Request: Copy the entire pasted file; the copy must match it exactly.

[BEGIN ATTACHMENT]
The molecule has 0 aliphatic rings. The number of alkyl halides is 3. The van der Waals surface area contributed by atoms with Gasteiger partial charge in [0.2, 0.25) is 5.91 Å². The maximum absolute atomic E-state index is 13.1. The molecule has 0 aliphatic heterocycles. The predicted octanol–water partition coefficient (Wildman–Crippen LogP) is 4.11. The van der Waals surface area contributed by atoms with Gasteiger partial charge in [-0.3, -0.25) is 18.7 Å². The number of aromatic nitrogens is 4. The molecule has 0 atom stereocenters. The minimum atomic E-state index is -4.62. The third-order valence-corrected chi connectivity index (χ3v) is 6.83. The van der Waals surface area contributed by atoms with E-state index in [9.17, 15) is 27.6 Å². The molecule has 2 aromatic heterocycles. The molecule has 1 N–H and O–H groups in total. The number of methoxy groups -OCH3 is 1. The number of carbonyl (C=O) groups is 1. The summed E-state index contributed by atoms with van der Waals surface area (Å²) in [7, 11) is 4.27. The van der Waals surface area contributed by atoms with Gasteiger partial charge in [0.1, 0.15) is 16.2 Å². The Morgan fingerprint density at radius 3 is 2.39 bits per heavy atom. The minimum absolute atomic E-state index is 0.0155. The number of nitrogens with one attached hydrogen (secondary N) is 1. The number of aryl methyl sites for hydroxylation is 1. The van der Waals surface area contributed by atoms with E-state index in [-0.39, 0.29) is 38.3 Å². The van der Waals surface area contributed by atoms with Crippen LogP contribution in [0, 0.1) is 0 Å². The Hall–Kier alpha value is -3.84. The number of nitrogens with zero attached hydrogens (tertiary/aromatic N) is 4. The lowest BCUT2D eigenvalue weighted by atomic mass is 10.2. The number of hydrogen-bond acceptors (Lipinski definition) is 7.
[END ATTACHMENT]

The molecule has 0 aliphatic rings. The number of alkyl halides is 3. The van der Waals surface area contributed by atoms with Gasteiger partial charge in [0.2, 0.25) is 5.91 Å². The maximum absolute atomic E-state index is 13.1. The molecule has 0 aliphatic heterocycles. The predicted octanol–water partition coefficient (Wildman–Crippen LogP) is 4.11. The van der Waals surface area contributed by atoms with Gasteiger partial charge in [-0.3, -0.25) is 18.7 Å². The number of aromatic nitrogens is 4. The molecule has 0 atom stereocenters. The minimum atomic E-state index is -4.62. The third-order valence-corrected chi connectivity index (χ3v) is 6.83. The van der Waals surface area contributed by atoms with E-state index in [9.17, 15) is 27.6 Å². The molecule has 2 aromatic heterocycles. The molecule has 1 N–H and O–H groups in total. The number of methoxy groups -OCH3 is 1. The number of carbonyl (C=O) groups is 1. The summed E-state index contributed by atoms with van der Waals surface area (Å²) in [7, 11) is 4.27. The van der Waals surface area contributed by atoms with Gasteiger partial charge in [0.1, 0.15) is 16.2 Å². The Morgan fingerprint density at radius 3 is 2.39 bits per heavy atom. The minimum absolute atomic E-state index is 0.0155. The number of nitrogens with one attached hydrogen (secondary N) is 1. The number of aryl methyl sites for hydroxylation is 1. The van der Waals surface area contributed by atoms with E-state index in [-0.39, 0.29) is 38.3 Å². The van der Waals surface area contributed by atoms with Crippen LogP contribution in [0, 0.1) is 0 Å². The Hall–Kier alpha value is -3.84. The number of nitrogens with zero attached hydrogens (tertiary/aromatic N) is 4. The lowest BCUT2D eigenvalue weighted by atomic mass is 10.2. The number of hydrogen-bond acceptors (Lipinski definition) is 7.